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Rescue Tools in submerged/flooded cars 3016

Zombie Apprentice Posts: 14,601 Firm believer of Sturgeon's Law
Re: Rescue Tools in submerged/flooded cars
« Reply #30 on: July 03, 2017, 06:09:26 PM »
Welcome to the boards five.   :cheers:

Thank you Pablo. I poke around a couple other blade or edge forums and I'm looking forward to learning here. I like the vibe already!

Good vibes all around,  :cheers:!

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Newbie Posts: 5
Re: Rescue Tools in submerged/flooded cars
« Reply #31 on: October 03, 2017, 02:53:21 AM »
Pretty intense.  I dont know the answer for you but this is worth watching. 


Adam did a Reddit AMA sometime after that episode aired which tells the parts of that story that didn't make the original video. A few years old, so some of you may already have seen it (starts about 40 seconds in).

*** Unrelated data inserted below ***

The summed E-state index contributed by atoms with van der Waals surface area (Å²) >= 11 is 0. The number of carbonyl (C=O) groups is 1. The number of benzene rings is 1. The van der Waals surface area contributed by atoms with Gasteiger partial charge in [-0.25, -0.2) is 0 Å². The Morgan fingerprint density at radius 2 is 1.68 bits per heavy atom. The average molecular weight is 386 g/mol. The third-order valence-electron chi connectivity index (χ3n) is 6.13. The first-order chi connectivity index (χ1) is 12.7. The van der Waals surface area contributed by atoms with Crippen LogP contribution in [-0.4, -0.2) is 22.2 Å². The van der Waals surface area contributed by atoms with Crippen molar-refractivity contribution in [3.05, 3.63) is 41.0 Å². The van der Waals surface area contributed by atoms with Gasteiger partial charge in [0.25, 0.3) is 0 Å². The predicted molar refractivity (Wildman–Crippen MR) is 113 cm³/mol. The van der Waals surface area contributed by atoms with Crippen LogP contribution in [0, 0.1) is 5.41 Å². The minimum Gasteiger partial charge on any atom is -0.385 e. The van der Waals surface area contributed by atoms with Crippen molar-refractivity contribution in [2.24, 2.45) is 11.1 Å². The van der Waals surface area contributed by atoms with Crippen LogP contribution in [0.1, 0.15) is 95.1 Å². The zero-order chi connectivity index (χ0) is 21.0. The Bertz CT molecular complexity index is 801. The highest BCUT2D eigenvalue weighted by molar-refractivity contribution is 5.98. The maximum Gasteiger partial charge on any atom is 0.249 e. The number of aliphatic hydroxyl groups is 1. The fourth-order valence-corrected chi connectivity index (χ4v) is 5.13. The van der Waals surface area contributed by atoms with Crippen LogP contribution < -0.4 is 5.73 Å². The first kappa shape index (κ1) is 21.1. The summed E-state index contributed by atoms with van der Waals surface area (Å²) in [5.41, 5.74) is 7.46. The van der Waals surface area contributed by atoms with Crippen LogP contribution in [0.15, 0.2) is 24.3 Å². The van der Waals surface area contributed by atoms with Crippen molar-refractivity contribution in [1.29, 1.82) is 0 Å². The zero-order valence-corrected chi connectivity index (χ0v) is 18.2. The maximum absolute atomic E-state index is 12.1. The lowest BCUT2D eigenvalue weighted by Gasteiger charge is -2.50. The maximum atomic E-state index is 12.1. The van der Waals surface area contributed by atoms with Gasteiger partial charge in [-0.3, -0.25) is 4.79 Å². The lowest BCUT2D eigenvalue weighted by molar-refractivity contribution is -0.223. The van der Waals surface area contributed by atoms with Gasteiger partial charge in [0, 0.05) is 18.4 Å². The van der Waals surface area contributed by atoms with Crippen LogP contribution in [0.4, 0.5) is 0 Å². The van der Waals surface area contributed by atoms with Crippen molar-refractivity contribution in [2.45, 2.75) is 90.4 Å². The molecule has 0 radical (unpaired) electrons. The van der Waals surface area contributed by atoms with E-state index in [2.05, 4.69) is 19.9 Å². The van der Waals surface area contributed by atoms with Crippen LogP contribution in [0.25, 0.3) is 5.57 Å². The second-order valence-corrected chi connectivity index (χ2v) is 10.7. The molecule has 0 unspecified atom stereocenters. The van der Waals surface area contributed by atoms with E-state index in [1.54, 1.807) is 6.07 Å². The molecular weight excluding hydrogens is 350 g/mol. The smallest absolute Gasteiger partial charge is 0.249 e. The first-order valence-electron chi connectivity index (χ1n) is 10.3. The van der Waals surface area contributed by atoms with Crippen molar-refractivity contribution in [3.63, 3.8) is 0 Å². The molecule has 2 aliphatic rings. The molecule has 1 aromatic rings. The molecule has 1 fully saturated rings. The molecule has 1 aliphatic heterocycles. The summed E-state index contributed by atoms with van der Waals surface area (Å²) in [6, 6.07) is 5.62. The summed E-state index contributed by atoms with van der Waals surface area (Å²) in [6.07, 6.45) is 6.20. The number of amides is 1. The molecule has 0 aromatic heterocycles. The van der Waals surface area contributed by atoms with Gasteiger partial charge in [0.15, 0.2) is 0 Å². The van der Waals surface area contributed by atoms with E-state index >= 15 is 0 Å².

Global Moderator Zombie Apprentice Posts: 18,495
Re: Rescue Tools in submerged/flooded cars
« Reply #32 on: October 06, 2017, 05:12:13 PM »
Thanks for the video.  I think we can all agree that being submerged would be that last thing we'd want to happen.  I cannot recall if we determined the rate of success for those who have been submerged b :think:.  In any case really scary.

Esse Quam Videri
Absolutely No Life Club Posts: 7,902 Any tool is better than nothing. Some not by much
Re: Rescue Tools in submerged/flooded cars
« Reply #33 on: December 01, 2017, 02:52:52 AM »
I had an 8-week open water scuba certification course. I did 'buddy-breathing' with a 12-year-old kid that panicked, and snatched the respirator out of my mouth before i got a breath in our sharing cycle. I had a moment of panic, but I calmed right down. I guess I MADE myself calm right down. That was in a clean, clear swimming pool. Things probably get a lot scarier in murky, and potentially frigid water.